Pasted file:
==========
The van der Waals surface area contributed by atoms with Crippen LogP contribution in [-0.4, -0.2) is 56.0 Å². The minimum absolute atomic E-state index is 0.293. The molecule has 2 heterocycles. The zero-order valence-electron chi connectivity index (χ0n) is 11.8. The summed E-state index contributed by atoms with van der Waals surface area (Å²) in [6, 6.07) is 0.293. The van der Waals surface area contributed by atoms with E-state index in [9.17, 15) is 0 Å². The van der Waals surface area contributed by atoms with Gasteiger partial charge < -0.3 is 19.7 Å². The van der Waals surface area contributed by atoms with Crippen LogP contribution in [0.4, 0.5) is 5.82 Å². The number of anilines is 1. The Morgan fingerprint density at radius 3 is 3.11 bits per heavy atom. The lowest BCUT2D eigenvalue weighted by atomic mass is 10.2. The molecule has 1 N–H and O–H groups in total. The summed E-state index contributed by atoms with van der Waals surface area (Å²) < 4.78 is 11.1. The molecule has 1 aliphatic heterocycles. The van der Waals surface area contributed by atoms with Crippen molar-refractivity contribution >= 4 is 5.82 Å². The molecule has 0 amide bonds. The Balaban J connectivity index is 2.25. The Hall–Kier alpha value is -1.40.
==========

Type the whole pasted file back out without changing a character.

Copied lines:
The van der Waals surface area contributed by atoms with Crippen LogP contribution in [-0.4, -0.2) is 56.0 Å². The minimum absolute atomic E-state index is 0.293. The molecule has 2 heterocycles. The zero-order valence-electron chi connectivity index (χ0n) is 11.8. The summed E-state index contributed by atoms with van der Waals surface area (Å²) in [6, 6.07) is 0.293. The van der Waals surface area contributed by atoms with E-state index in [9.17, 15) is 0 Å². The van der Waals surface area contributed by atoms with Gasteiger partial charge < -0.3 is 19.7 Å². The van der Waals surface area contributed by atoms with Crippen LogP contribution in [0.4, 0.5) is 5.82 Å². The number of anilines is 1. The Morgan fingerprint density at radius 3 is 3.11 bits per heavy atom. The lowest BCUT2D eigenvalue weighted by atomic mass is 10.2. The molecule has 1 N–H and O–H groups in total. The summed E-state index contributed by atoms with van der Waals surface area (Å²) < 4.78 is 11.1. The molecule has 1 aliphatic heterocycles. The van der Waals surface area contributed by atoms with Crippen molar-refractivity contribution >= 4 is 5.82 Å². The molecule has 0 amide bonds. The Balaban J connectivity index is 2.25. The Hall–Kier alpha value is -1.40.